Inspec is great. However, it does take time to set up Chef Inspec for the first time, and depending on the platform you are working with there could be quite a few steps involved in the setup. Unless you plan on automating your custom installation (which you should eventually consider), you will likely have to do it more than once for different projects and/or client engagements.

The benefit of using Chef Inspec on Azure Cloud Shell is that Cloud Shell has “deep integration with open-source tooling”. What this means for you is that Azure Cloud Shell is available with Chef Inspec, and with all the right matching dependency versions, out-of-the-box. Inspec comes ready for use with your Azure Cloud Shell instance, in either a Powershell or Bash command-line terminal.

The inspec core libraries and binary may already be installed once you log in to Azure Cloud Shell. If the command is not found, then try installing it as follows.

$ PS /home/jaime_lopez> gem install inspec inspec-bin

(now grab a coffee, since this may take a few minutes.)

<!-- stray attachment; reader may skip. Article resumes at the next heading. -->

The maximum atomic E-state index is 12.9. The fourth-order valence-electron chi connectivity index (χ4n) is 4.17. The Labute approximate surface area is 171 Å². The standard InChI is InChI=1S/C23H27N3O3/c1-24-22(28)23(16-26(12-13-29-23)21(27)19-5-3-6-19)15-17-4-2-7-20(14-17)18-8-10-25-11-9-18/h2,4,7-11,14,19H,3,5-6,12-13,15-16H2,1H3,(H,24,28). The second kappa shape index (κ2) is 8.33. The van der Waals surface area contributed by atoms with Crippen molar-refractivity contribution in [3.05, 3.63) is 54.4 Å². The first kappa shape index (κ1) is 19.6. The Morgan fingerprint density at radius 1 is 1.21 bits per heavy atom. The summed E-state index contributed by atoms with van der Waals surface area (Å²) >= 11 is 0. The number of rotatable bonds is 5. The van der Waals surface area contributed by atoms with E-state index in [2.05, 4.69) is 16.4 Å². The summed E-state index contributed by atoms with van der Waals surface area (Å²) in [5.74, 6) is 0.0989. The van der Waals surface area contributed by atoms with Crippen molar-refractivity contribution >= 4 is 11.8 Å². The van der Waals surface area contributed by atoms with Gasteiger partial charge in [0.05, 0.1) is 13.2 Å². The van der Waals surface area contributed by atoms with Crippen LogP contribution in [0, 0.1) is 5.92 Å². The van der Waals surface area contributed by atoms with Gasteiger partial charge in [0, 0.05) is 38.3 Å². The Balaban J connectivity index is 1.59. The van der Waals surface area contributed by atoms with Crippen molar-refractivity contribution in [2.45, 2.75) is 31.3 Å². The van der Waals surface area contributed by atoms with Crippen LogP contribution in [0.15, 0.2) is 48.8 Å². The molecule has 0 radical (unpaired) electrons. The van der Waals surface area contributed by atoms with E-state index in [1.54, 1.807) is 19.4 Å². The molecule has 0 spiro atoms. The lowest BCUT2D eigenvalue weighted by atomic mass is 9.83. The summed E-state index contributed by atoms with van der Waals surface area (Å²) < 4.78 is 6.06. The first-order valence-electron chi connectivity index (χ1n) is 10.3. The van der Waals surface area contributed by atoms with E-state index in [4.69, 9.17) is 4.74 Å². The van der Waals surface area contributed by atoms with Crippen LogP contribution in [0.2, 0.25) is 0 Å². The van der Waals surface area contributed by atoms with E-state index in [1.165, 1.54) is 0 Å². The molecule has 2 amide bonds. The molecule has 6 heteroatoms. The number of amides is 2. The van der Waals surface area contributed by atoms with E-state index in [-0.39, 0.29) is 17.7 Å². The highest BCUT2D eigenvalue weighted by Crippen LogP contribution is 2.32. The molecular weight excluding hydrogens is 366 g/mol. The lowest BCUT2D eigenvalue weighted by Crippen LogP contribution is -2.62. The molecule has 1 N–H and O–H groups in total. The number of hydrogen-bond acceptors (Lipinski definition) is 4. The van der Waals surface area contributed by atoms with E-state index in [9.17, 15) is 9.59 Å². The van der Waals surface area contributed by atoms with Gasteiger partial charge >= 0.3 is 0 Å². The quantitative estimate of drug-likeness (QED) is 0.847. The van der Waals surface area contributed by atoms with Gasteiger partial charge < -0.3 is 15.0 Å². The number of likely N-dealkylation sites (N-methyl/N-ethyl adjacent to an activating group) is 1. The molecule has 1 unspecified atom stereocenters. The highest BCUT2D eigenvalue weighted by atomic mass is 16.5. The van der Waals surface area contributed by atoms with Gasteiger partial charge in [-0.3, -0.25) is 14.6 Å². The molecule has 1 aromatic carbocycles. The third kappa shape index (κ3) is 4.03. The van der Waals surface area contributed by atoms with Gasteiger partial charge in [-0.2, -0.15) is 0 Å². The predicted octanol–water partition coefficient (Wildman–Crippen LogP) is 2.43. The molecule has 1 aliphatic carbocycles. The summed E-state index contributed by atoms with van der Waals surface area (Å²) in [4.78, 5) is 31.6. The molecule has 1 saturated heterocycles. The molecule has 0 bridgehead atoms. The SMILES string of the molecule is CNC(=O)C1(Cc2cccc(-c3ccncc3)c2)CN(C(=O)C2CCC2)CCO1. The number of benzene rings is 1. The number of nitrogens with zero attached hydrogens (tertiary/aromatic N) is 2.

Of course, as you mature your automation and CI pipelines, you will want to look at perhaps running Inspec as a container, function, or web-app of some kind and have it triggered as part of your pipeline – but that’s an article for another day.

Keeping The End Goal in Mind – An Example of Successful Execution

When inspec is properly configured, and your tests are well defined, then a successful test execution should look similar to the output in the following image:

What You Are Looking At

In the above image, inspec is being used to check:

  • That a named resource exists (a vm named ‘jbl-lab-CanC-01’).
  • That VNET has been deployed with the ‘’ address space.
  • That only one (1) subnet has been deployed with the name ‘default’.

This article attempts to guide you through how to configure such a test-suite for your own infrastructure testing and validation needs. Let us use the above successful execution output as an example of the goal we would be aiming to achieve as we progress through the following paragraphs.

Getting Started

In order to successfully execute inspec with an initial set of tests, the following steps need to be taken to setup and configure your inspec project workspace:

  1. Initialize Your Inspec Profile
  2. Setup Your Azure Environment Variables
  3. Configure Your Inspec Tests

Initializing An Inspec Profile

The first thing you want to do after you have confirmed that inspec has been installed correctly, is to create a new inspec profile. This is effectively the process of creating a workspace directory for your new inspec project.